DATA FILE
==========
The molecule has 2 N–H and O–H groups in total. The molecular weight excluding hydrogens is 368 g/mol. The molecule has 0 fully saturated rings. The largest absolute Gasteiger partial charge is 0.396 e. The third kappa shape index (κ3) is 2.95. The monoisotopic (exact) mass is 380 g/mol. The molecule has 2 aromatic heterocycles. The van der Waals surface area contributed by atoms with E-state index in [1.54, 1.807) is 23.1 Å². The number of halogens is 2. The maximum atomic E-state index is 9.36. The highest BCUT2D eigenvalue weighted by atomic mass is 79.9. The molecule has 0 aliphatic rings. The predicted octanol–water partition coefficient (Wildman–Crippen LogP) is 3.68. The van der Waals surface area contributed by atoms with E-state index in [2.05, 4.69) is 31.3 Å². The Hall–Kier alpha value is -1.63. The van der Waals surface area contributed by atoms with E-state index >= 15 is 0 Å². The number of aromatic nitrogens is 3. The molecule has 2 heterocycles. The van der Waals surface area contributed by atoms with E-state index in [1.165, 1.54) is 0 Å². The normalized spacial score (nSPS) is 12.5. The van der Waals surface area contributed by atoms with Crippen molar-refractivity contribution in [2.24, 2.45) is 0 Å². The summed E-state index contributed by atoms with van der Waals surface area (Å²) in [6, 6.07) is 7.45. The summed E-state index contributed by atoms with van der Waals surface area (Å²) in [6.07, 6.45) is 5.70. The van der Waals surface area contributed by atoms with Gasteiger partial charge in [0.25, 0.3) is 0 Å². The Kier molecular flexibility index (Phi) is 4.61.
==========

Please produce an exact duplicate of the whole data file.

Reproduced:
The molecule has 2 N–H and O–H groups in total. The molecular weight excluding hydrogens is 368 g/mol. The molecule has 0 fully saturated rings. The largest absolute Gasteiger partial charge is 0.396 e. The third kappa shape index (κ3) is 2.95. The monoisotopic (exact) mass is 380 g/mol. The molecule has 2 aromatic heterocycles. The van der Waals surface area contributed by atoms with E-state index in [1.54, 1.807) is 23.1 Å². The number of halogens is 2. The maximum atomic E-state index is 9.36. The highest BCUT2D eigenvalue weighted by atomic mass is 79.9. The molecule has 0 aliphatic rings. The predicted octanol–water partition coefficient (Wildman–Crippen LogP) is 3.68. The van der Waals surface area contributed by atoms with E-state index in [2.05, 4.69) is 31.3 Å². The Hall–Kier alpha value is -1.63. The van der Waals surface area contributed by atoms with E-state index >= 15 is 0 Å². The number of aromatic nitrogens is 3. The molecule has 2 heterocycles. The van der Waals surface area contributed by atoms with E-state index in [1.165, 1.54) is 0 Å². The normalized spacial score (nSPS) is 12.5. The van der Waals surface area contributed by atoms with Crippen molar-refractivity contribution in [2.24, 2.45) is 0 Å². The summed E-state index contributed by atoms with van der Waals surface area (Å²) in [6, 6.07) is 7.45. The summed E-state index contributed by atoms with van der Waals surface area (Å²) in [6.07, 6.45) is 5.70. The van der Waals surface area contributed by atoms with Gasteiger partial charge in [0.25, 0.3) is 0 Å². The Kier molecular flexibility index (Phi) is 4.61.